About eight months ago, Abbott decided that she wanted to record video of herself walking, both on and off her medication. She wanted to do it to help other people who are misdiagnosed to recognize the signs of DRD. Because she never liked how she looked on camera when she had difficulties with mobility, Abbott had no home video of herself before the DRD diagnosis. Weaning herself off the medicine would be the only way to demonstrate the difference.

The video below shows the drastic difference in Abbott’s mobility and body shape on and off the medication. Within just a few days, her legs became stiff and her back bowed. She was unable to continue the experiment as long as she wanted to because of the pain, but the transformation in just three days is still starkly evident.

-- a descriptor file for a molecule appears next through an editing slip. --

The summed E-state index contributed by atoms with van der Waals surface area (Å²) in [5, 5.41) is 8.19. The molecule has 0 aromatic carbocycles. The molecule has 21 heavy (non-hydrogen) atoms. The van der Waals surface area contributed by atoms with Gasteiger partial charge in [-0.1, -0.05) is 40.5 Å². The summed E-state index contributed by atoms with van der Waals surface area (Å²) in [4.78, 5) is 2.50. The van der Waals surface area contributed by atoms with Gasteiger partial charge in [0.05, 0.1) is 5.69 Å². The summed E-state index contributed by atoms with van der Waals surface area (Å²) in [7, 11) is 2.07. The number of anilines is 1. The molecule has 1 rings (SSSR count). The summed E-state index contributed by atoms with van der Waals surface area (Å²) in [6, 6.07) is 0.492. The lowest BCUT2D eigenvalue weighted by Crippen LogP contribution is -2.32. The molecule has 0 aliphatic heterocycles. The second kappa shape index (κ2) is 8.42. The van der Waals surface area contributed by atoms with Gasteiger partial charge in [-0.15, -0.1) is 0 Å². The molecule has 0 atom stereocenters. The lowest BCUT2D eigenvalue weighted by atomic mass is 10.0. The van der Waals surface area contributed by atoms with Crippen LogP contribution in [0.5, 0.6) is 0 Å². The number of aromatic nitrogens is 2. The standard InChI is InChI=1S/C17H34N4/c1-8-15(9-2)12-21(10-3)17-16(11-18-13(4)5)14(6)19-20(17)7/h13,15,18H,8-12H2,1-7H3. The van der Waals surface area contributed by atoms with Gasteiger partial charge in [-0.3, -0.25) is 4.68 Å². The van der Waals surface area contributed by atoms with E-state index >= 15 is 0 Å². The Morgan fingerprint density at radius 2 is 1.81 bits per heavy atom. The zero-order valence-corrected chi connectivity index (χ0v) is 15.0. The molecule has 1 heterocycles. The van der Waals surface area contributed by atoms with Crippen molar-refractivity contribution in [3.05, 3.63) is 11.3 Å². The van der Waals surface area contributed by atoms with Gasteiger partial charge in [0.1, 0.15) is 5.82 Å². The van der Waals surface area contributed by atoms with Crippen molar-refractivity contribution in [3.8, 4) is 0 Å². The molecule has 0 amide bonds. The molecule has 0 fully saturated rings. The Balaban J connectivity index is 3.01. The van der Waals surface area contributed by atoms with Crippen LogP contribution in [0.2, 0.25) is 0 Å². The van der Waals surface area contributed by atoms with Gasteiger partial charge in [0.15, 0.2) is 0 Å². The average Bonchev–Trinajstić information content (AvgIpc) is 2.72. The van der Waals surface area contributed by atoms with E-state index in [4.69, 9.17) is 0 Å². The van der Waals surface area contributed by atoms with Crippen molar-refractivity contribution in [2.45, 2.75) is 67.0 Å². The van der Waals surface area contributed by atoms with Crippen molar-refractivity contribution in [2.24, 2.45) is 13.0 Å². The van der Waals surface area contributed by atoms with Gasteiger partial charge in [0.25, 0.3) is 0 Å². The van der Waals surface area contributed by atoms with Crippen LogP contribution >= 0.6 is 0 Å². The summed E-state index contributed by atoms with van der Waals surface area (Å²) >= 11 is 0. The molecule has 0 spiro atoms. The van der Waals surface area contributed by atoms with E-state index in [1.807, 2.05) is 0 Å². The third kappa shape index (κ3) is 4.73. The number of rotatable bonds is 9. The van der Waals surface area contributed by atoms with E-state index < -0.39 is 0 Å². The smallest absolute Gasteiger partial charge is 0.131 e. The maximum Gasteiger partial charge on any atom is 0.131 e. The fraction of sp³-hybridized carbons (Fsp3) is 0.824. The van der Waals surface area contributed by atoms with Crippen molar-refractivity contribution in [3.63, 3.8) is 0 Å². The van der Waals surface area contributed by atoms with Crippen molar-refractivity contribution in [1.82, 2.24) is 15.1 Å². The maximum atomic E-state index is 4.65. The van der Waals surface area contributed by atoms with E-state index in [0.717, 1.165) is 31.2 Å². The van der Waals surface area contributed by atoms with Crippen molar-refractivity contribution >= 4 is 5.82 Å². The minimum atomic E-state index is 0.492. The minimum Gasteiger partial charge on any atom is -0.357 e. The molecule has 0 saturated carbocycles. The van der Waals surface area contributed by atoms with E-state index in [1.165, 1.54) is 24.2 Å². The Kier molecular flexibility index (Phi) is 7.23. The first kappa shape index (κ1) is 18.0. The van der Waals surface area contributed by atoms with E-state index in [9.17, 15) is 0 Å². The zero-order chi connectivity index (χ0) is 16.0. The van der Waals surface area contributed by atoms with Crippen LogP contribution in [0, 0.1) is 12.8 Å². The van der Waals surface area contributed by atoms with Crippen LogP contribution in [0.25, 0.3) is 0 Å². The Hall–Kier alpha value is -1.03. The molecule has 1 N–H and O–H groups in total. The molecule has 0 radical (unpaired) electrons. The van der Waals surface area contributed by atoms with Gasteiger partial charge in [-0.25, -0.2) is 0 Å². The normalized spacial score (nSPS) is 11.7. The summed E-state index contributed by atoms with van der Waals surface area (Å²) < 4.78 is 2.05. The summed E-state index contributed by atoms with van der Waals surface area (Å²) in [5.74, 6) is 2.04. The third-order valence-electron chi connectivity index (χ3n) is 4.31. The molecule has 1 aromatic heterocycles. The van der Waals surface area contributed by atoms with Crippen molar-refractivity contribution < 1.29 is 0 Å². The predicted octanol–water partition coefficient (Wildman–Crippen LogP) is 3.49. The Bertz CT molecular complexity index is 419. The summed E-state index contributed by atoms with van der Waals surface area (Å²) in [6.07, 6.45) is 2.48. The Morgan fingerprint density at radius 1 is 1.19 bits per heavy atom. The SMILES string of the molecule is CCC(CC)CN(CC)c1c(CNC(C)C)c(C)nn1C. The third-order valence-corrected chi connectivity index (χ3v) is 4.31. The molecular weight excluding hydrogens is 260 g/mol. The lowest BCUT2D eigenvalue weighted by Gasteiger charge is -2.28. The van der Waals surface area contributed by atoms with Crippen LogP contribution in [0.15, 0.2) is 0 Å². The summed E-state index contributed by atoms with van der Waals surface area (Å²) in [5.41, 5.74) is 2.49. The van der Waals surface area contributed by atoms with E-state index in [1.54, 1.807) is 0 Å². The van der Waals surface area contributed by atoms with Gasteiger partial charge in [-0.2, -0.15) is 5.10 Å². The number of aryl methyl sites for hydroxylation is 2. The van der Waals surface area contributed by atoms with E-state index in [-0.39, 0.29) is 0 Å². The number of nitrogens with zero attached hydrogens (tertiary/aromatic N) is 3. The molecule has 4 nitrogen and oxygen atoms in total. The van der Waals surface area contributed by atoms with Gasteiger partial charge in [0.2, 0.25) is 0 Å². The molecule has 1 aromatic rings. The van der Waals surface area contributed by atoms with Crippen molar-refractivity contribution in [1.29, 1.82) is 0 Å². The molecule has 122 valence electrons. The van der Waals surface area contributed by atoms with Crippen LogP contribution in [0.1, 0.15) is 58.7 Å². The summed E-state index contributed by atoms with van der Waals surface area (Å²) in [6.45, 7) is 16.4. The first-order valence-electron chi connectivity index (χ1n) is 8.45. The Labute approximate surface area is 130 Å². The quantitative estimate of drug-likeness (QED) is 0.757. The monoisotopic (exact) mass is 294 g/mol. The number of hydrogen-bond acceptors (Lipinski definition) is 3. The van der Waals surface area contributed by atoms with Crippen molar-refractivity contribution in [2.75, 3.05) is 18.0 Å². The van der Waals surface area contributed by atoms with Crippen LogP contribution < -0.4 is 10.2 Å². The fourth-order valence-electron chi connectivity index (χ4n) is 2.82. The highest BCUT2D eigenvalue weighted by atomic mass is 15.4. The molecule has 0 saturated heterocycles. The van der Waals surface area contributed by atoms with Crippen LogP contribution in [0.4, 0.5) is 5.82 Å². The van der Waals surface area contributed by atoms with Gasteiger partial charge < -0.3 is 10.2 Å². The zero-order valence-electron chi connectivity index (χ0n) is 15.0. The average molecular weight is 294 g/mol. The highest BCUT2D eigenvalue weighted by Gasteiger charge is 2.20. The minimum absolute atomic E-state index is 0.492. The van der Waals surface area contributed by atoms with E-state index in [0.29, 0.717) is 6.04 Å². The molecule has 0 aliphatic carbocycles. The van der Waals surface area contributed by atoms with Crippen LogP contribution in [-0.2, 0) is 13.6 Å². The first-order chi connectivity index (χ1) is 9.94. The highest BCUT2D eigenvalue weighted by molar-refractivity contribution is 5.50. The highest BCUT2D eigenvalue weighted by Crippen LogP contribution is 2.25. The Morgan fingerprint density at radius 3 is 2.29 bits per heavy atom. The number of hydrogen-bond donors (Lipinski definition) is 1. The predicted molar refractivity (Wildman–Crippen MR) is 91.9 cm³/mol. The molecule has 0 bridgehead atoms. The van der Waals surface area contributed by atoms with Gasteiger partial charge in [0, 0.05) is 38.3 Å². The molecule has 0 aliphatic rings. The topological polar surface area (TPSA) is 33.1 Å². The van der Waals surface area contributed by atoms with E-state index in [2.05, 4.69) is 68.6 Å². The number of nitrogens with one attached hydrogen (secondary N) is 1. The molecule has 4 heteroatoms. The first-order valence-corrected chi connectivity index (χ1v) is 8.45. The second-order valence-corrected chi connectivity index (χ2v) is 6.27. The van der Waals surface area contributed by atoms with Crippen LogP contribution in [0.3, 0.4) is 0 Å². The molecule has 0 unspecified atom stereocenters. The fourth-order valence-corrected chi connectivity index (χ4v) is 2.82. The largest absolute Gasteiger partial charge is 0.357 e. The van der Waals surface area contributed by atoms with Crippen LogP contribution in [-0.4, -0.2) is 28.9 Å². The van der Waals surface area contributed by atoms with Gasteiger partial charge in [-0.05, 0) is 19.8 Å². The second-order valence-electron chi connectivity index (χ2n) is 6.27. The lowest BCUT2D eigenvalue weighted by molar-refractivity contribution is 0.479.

Since publishing the video online in September 2014, Abbott has received several emails from people who told her they recognized the symptoms in themselves or a loved one after seeing it and were later correctly diagnosed with DRD.

“It is so rewarding,” Abbott told The Mighty. “If I can just help one person, it’ll be worth it.”


In the last five years, Abbott says her family has pushed her to experience things she never dreamed she’d be able to do — things as simple as getting dressed on her own, doing the family grocery shopping and riding a roller coaster. She remains grateful for every newfound ability and experience.